A missionary friend of mine, Ben Pehrson, who lives in Papua New Guinea and helps translate the Bible for native tribes, found this while researching his heritage. I love that it is written about the immigrants who formed our country one hundred years ago.

Ben says, “I share it here as it was published in the Fairbanks Daily News – Miner on June 9th, 1920. Although some of the terminology is clearly 100 years old, I still resonate with the overall thought, especially the last line…”

“The Immigrants”
by Frank Crane

At the risk of being deported, or of being raided and having my penknife taken from me as a dangerous weapon, I wish to state that I like Immigrants.

As far as I can trace, my ancestry is all American, and I was reared in the good old mud of Sangamon County, Illinois. Americans are my folks, and of course the best ever, but all the same some of the meanest white folks I ever knew were 100 percent American.

I love Negroes. They’re full of laughs, kind of hearts, loyal, and tender-hearted. They are pure human. Negro sunshine has done much toward making the world a happier place to live in.

I love Italians. I have lived in Italy, and a kinder, gentler folk do not exist on earth. I boarded with Signora Cippolini in Florence, and a more motherly, wholesome, and sweet-souled woman would be hard to find. No people love children and music and laughter more than the Italians.

I love the French. They have the supreme instinct for the two things that most enrich life–taste and joy. My sister used to say that if she had been born over again she would want to be born in France. And there is another saying which many appreciate that every man has two native lands, his own and France.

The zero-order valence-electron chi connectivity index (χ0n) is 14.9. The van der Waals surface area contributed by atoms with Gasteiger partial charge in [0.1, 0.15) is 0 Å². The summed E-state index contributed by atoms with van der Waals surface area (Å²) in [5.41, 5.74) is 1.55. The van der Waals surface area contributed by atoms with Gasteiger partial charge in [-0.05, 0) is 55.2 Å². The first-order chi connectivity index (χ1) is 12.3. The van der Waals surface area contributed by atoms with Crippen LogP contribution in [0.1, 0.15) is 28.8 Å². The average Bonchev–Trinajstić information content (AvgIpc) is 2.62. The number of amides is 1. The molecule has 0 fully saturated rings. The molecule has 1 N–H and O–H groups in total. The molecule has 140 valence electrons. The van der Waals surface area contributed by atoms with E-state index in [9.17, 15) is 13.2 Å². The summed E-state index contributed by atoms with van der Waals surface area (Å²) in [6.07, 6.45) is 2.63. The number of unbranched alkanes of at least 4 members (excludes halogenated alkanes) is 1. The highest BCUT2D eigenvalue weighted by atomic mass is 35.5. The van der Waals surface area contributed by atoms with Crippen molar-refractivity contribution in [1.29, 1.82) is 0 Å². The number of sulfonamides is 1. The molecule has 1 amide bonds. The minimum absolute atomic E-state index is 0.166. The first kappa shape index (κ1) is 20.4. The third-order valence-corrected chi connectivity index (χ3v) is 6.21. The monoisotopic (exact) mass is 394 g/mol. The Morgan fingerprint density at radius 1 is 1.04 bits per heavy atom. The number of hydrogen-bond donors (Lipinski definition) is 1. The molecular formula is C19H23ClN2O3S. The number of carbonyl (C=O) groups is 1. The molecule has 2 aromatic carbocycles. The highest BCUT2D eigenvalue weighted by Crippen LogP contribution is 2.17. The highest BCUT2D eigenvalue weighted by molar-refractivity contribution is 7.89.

I love the British. At heart they are sound stock. No race has a deeper sense of decency, fair play, order, and justice.

I love the Irish. Who does not? Warm, witty, impulsive, generous, brave–“nothing’s too good for the Irish.”

I love the Germans. Oh, I know about the war and all that, but I also know enough to distinguish between a people and a diseased patriotism which tradition and wrong ideas forced upon them. I have lived with Germans, worked with them, played with them, eaten with them, drunk with them. And those I have known were genial, intelligent, kind, and good.

I love the Chinese and Japanese and all the Orientals. To me they are intensely interesting. They present our common humanity from a different angle. I can understand how some are fascinated by the East and want to live there.

I love the Swedes and Norwegians and Danes and Dutch and Poles and Russians. Some of them have made the best and most intelligent American citizens I have known. I have many delightful friends among them.

I love the Scotch and the Welsh and Portuguese, and would like to spend a long time in their countries.

My great regret is that life is too short to live in every land a while.

When I get to heaven I shall have time to learn all their languages and get acquainted with this my humanity in all its wonderful phases.

I am glad I am an American; I am gladder I am a Human Being.

I like that strange race, the Jews. No race is keener of mind, more idealistic of spirit, more loyal and loving.

And I don’t think I have to hate all other folks to prove I love my own.